Home prices rose 6.5% in the third quarter from the same period last year, according to the Federal Housing Finance Agency's Home Price Index. They increased by 1.4% from the second quarter.
Home price appreciation should slow somewhat as housing becomes less affordable to consumers, but there isn't much evidence of this yet, according to FHFA Deputy Chief Economist Andrew Leventis.
"With relatively favorable economic conditions and a continued shortage of housing supply, price increases in the third quarter were generally robust and widespread," Leventis said in a press release. "At some point, declining housing affordability should temper appreciation rates in some of the nation's fastest appreciating markets, but our third-quarter results show few signs of that."
Home prices rose in all 50 states and the District of Columbia year-over-year in this year's third quarter. The District of Columbia led in annual price appreciation, followed by Washington and Hawaii.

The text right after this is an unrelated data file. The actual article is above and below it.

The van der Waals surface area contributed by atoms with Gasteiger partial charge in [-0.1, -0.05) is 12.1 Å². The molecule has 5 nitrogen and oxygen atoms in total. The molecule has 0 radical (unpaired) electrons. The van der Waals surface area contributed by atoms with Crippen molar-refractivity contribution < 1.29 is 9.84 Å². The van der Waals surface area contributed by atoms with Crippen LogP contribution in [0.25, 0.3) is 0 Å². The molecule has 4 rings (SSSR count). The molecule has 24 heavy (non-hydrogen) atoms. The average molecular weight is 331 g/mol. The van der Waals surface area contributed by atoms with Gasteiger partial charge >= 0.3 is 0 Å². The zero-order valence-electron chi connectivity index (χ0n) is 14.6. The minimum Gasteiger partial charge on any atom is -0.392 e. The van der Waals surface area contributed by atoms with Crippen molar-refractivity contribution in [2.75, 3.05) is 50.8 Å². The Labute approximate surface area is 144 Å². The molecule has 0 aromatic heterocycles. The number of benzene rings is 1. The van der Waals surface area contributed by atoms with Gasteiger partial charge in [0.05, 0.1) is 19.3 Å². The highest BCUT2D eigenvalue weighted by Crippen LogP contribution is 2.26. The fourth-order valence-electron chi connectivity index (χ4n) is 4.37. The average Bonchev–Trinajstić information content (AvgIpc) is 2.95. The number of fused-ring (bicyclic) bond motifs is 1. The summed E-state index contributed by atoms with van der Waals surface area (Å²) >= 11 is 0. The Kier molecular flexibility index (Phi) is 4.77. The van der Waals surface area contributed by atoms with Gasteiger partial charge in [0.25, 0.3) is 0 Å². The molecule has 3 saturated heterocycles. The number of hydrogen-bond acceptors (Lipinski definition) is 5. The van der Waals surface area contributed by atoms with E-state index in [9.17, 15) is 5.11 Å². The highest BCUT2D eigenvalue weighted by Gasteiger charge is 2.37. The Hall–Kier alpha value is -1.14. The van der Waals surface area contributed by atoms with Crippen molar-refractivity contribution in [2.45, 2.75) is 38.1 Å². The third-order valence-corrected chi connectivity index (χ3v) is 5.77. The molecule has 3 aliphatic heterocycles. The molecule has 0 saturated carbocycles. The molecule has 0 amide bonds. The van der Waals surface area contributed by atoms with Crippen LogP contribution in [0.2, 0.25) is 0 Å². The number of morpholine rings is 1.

Home prices also rose in each of the nation's 100 largest cities. Price increases between the third quarter of 2016 and the third quarter of 2017 were greatest in the Seattle metro area, and weakest in Camden, N.J., where they only grew 0.5% compared to Seattle's 14.6% rise.
By census division, home prices experienced the greatest annual appreciation rates in the Pacific and the weakest in the Middle Atlantic Division in the third quarter.
The FHFA's HPI is calculated based off mortgages sold to or guaranteed by Fannie Mae or Freddie Mac, with most price changes reflected in the report based on purchase loans.